Things To Drink This Fall: Sorel Cocktails

When the weather turns cold/apocalyptic, your cocktails need to step it up a notch, and your bitter aperitifs are no exception. Lucky for you, there’s Sorel. Full disclosure: Sorel is an artisanal, handcrafted twee little liqueur made in—of COURSE—Brooklyn. So that makes this recipe something of a trend piece! And trend pieces should go with summer drinks (see Aperol!), not fall ones, right? But resisting Sorel is futile because it’s good. Really good. Billed as a hibiscus liqueur, Sorel wraps up classic fall flavors like cinnamon, clove, ginger and rhubarb and is versatile enough to both complement or supplement things like sweet vermouth, Campari or other aperitifs.

Another disclosure: when I discovered Sorel, it was mostly because my local shop had had a run on Campari and Aperol. It was recommended by the staff there not as replacement, but as an alternative that leaned much more to the fall flavor profile. So I started playing around with it like a kid with a chemistry set, and it yielded this drink, which I call the Fall Classic.

I named it that because when I first mixed it I was watching baseball and I desperately wanted Tim McCarver to shut the hell up. Unfortunately, inventing a drink wasn’t enough to make that happen. And then the Tigers lost the World Series. So, maybe, proceed with caution?

The Fall Classic

• 1 oz. rye whiskey
• 1 oz. calvados
• 1 oz. sweet vermouth
• 1 oz. Sorel liqueur
Stir, serve over ice, garnish with an apple slice.

You know what I love about this? It’s 4 bottles, 4 shots, thrown in a glass over ice. That’s it. Maybe add some bitters, if you are so inclined. No muddling, no cocktail shaker, no boiling anything. It tastes like fall, and with apologies (and a nod) to Emerson Beyer who shared a cocktail recipe here last week, that’s also thanks to the calvados, a liquor I discovered by happenstance and have been happily drinking since.

The rye and calvados are seasonal in their own right, without being over-the-top. Adding a delicious vermouth like Carpano Antica formula, and Sorel add depth, spiciness and warmth without getting kitschy or needing a cinnamon stick for garnish. Plenty of apple, plum, and clove flavors, and it packs a nice punch to boot.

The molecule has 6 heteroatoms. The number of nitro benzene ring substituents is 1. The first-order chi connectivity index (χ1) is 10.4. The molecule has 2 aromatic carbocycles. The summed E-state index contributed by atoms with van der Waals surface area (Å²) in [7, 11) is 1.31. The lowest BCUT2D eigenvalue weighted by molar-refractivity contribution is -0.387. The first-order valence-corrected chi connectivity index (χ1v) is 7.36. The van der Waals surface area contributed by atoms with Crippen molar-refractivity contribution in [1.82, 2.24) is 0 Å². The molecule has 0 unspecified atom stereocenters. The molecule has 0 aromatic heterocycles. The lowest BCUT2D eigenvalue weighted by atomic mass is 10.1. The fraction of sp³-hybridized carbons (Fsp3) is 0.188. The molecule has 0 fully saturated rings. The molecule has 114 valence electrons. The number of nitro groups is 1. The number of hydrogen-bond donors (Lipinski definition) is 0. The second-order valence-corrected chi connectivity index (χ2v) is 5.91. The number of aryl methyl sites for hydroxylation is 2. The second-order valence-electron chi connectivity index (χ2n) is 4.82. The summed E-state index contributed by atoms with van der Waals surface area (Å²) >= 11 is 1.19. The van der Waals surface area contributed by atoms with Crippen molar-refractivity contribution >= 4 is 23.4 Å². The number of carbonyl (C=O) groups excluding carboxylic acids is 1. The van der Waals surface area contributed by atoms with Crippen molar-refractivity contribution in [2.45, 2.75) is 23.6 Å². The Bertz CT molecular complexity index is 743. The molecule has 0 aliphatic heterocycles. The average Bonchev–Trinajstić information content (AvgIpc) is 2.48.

Apparently there also exists a cocktail with the same moniker concocted—of COURSE—by The Gramercy Tavern. Honestly, I never knew about it. Turns out, it’s a little too high-maintenance—homemade thyme simple syrup?—so I feel like mine is simpler and therefore better. Take that, Danny Meyer.

My Fall Classic got my family through the World Series, and then Hurricane Sandy, and will help yours get through the holidays.

For those of you still clinging to the docksiders sans socks in 40 degree weather (you know who you are, because you’re riding the F train with me), let’s look up an old summer friend, add Sorel, and then awkwardly make out with him.

The Phony Negroni

• 1 oz. Old Tom Gin
• 1 oz. sweet vermouth
• 1 oz. Sorel liqueur
Stir, serve over ice, garnish with a cherry.

Some of us have a hard time saying goodbye to Negroni Season. Something about the combination of gin and French vermouth just begs the Negroni to overstay its welcome. This variation trades the crisp citrus of summertime drinks for a richer, warmer fall quaff. Swapping the Campari out for Sorel and using Carpano Antica extends Negroni Season well past your May-to-September romance. The Old Tom gin has a rounder, sweeter mouthfeel than, say, an herbal gin-and-tonic London dry gin, so the overall effect with the Sorel lends itself to something you’d sip while wearing a cable-knit sweater.

Artisanal Brooklyn snickering aside, Sorel-maker Jack From Brooklyn and other Red Hook-based distilleries and producers were also victims of Hurricane Sandy. I certainly don’t prioritize booze-makers above the suffering and losses of local Red Hook residents, but having locally run businesses in that neighborhood help it thrive. So while you are assisting with relief efforts locally, feel free to consider supporting a local Red Hook business by buying a bottle or a drink.


Previously in series: Apple Brandy Cocktails


John Ore has not been compensated to endorse any of these products. Yet!